To get a glimpse of what life is like in Dandenong, watch the video below. It is part of a series shot by someone who lives there, and the fact that it is an amateur production, rather than a product of the  mainstream media, is telling. Few reporters, bless their bourgeois bottoms, live in Dandenong, so the idea of exploring a community’s fragmentation and disintegration holds little appeal. Much better to write about same-sex marriage or the perils of climate change, as those are topics newsroom colleagues care about much more than the emergence of an imported, violent and alien underclass. And anyway, what reporter wants to be dragged before the Press Council to answer some activist’s lawfare complaint of racism?

Behold the second category of citizens, the hard targets it is not in the best interest of any police officer’s career to restrain or rebuke. Consider the fate of three officers from Sunshine, on the other side of Melbourne, who printed and distributed 50 stubby holders for their comrades’ amusement and private use. These were decorated with a cartoon picture of catfish and this was taken by community activists as an insult to new arrivals from Africa. Black residents, according to those same activists, are sometimes called “mudfish”, the murky bottom being where catfish find their dinners. Those officers were soon out of a job and the stubbie holders incinerated. Ethnic friction and crime in the area continues.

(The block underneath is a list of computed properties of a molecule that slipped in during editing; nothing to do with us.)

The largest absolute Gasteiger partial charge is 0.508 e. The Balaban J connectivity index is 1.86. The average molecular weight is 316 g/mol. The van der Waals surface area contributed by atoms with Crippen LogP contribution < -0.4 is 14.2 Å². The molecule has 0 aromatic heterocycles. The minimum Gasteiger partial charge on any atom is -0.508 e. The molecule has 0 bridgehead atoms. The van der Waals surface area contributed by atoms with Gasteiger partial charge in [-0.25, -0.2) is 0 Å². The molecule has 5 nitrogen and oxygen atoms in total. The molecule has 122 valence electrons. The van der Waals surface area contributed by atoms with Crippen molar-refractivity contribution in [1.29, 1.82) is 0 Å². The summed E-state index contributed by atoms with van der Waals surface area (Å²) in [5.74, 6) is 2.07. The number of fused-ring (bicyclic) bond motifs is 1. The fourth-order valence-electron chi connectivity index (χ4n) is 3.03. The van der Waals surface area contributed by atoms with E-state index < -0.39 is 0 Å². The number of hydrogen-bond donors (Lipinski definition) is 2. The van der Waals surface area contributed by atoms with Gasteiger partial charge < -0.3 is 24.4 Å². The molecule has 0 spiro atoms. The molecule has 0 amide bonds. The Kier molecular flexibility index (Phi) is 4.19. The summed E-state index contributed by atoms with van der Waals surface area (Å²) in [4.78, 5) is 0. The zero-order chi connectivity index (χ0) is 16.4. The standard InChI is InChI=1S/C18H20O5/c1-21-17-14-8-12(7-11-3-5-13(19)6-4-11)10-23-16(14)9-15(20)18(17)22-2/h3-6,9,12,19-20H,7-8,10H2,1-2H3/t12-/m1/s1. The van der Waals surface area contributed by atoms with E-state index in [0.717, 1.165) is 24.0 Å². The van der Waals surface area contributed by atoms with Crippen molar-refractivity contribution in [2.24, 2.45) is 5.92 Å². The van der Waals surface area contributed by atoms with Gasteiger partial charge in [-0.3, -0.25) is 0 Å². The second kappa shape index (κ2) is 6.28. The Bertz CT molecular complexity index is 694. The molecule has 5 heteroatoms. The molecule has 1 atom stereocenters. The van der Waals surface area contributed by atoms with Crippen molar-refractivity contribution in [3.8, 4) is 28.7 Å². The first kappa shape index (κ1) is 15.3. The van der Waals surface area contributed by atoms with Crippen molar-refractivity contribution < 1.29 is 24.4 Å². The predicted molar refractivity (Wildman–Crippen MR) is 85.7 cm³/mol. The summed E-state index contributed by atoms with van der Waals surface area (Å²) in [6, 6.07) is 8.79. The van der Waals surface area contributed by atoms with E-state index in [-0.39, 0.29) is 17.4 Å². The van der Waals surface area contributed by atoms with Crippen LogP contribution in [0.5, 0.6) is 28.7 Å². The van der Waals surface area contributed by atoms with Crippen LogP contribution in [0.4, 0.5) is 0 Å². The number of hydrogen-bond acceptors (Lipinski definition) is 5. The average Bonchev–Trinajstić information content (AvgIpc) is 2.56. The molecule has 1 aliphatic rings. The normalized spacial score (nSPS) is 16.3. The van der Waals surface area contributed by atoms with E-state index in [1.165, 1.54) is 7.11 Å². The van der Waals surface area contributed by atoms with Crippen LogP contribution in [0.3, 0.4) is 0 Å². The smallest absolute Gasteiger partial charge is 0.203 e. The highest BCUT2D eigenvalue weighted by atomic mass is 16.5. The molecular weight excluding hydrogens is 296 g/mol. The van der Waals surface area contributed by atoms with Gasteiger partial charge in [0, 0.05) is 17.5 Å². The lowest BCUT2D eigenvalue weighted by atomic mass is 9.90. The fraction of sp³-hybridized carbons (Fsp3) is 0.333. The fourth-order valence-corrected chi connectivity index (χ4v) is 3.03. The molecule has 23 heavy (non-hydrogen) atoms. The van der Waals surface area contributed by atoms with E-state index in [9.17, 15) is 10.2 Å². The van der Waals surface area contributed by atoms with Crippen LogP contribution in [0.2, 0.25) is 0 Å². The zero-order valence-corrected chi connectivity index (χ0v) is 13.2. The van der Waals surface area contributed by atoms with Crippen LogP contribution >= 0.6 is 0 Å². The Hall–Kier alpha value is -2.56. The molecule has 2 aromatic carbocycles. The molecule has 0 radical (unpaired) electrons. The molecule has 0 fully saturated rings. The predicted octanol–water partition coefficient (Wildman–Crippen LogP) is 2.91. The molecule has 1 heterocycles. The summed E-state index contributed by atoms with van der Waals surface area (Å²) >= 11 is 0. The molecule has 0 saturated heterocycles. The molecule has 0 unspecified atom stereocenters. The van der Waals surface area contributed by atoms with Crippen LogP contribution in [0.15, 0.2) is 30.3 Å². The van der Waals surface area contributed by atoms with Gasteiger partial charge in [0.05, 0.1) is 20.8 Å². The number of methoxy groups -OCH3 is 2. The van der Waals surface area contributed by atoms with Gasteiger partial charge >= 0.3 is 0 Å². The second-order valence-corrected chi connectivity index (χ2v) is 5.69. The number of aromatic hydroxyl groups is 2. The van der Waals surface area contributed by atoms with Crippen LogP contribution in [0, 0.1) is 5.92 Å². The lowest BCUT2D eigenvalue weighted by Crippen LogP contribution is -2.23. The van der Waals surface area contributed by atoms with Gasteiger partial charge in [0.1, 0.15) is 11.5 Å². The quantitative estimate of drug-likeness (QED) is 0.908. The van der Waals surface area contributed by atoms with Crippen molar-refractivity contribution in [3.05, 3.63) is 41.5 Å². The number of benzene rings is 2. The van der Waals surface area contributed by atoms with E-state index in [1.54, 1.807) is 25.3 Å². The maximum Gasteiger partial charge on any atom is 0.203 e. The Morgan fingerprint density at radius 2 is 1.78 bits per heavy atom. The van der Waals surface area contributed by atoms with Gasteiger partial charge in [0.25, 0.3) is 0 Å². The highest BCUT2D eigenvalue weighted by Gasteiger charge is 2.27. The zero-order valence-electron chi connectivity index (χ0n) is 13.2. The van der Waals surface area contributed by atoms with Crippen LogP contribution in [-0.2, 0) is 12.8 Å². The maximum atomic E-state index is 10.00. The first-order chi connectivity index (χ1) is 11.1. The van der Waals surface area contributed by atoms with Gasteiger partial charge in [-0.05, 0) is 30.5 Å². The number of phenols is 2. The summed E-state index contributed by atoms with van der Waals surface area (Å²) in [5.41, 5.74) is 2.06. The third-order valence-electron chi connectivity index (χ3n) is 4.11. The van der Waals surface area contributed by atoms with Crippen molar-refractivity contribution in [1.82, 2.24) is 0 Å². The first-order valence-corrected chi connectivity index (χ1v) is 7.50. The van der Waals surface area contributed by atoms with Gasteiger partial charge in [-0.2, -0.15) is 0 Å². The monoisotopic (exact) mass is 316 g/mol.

Or think, too, of the settlement reached in 2013 by Victoria Police when taken to court by six young African men who insisted they were victims of racial discrimination. The facts of the matter are undisputed: The men ran from their vehicle and scattered after being pulled over by police on the look-out for a group, described as being of similarly “African appearance”, which had earlier beaten and mugged passersby. What is a street cop to make of that? One obvious conclusion: if a suspect flees and he happens to be black, it may well mean more trouble than it is worth to pursue him.

When Commissioner Ashton broke the law he turned on a snivelling display of contrition and self-criticism that would have gladdened the hearts of Mao’s Red Guards. It was quite the performance. His mind had wandered, he confessed, but avowed that it was no excuse – and he was right about that, as tens of thousands of fellow Victorians have discovered when they appeal their speeding fines.

When a race riot erupts in the heart of a major city, it is not only a Chief Commissioner’s mind that must have wandered. If the primary focus of the law and legislators has drifted so far that it is now fixed on extracting fines and revenues from motorists while kid-glove, politically correct treatment leads others to believe they can make city streets their battlegrounds, then it is self-evident that priorities and purpose have slipped a good deal further, and far more dangerously, than a top cop’s foot on the accelerator.

Roger Franklin is the editor of Quadrant Online.   

Comments [18]

  1. Mr Johnson says: